That’s fine with Gov. Sam Brownback, who said he signed the bill because it’s necessary to “ensure the sanctity of the vote.” Actually, Kansas has had only one prosecution for voter fraud in the last six years. But because of that vast threat to Kansas democracy, an estimated 620,000 Kansas residents who lack a government ID now stand to lose their right to vote.
Eight states already had photo ID laws. Now more than 30 other states are joining the bandwagon of disenfranchisement, as Republicans outdo each other to propose bills with new voting barriers. The Wisconsin bill refuses to recognize college photo ID cards, even if they are issued by a state university, thus cutting off many students at the University of Wisconsin and other campuses. The Texas bill, so vital that Gov. Rick Perry declared it emergency legislation, would also reject student IDs, but would allow anyone with a handgun license to vote.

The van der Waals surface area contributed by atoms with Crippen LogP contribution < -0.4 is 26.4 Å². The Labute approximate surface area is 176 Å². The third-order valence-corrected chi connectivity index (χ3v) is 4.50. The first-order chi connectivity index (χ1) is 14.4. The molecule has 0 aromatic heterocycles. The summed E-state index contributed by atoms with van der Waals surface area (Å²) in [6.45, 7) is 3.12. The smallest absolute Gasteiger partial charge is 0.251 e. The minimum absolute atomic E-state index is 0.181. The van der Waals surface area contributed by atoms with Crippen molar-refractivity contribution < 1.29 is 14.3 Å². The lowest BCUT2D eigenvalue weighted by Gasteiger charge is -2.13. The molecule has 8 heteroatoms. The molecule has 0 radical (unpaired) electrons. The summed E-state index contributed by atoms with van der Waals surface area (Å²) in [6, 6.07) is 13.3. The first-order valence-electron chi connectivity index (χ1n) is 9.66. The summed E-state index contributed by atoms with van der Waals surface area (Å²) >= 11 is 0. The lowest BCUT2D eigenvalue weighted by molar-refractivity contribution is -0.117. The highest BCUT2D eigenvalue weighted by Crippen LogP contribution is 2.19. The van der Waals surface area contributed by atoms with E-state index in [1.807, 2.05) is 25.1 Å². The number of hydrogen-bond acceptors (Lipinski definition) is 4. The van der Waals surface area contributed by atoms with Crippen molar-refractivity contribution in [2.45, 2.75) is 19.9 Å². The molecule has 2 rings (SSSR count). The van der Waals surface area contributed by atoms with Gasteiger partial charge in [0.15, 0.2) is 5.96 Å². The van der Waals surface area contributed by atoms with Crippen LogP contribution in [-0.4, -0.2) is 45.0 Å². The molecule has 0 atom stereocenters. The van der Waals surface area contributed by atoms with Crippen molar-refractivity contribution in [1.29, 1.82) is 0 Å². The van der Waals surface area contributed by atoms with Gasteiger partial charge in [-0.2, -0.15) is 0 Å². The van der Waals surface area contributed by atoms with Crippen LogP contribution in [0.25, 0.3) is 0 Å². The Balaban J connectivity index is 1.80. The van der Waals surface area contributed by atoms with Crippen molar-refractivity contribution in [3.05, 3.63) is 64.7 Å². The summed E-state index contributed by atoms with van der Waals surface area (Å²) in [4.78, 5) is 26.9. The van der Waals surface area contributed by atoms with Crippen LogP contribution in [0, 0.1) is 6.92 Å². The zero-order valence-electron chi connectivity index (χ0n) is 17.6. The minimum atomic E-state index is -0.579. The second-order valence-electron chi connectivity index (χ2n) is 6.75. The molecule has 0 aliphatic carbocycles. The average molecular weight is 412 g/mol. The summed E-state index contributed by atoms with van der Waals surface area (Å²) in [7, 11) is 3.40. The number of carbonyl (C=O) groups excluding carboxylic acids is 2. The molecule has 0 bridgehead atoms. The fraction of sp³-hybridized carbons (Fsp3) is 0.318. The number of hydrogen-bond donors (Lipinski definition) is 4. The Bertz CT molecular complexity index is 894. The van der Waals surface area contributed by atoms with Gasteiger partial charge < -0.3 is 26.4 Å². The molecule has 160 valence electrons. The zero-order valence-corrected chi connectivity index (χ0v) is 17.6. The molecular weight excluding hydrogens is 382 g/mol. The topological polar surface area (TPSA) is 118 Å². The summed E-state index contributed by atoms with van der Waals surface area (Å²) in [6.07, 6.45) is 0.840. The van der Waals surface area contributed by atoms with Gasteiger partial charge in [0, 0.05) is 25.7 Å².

A Florida bill would curtail early voting periods, which have proved popular and brought in new voters, and would limit address changes at the polls. “I’m going to call this bill for what it is, good-old-fashioned voter suppression,” Ben Wilcox of the League of Women Voters told The Florida Times-Union.
Many of these bills were inspired by the American Legislative Exchange Council, a business-backed conservative group, which has circulated voter ID proposals in scores of state legislatures. The Supreme Court, unfortunately, has already upheld Indiana’s voter ID requirement, in a 2008 decision that helped unleash the stampede of new bills. Most of the bills have yet to pass, and many may not meet the various balancing tests required by the Supreme Court. There is still time for voters who care about democracy in their states to speak out against lawmakers who do not.
By: The New York Times, Editorial, April 26, 2011
This Wednesday morning became one of the most surreal and ridiculous moments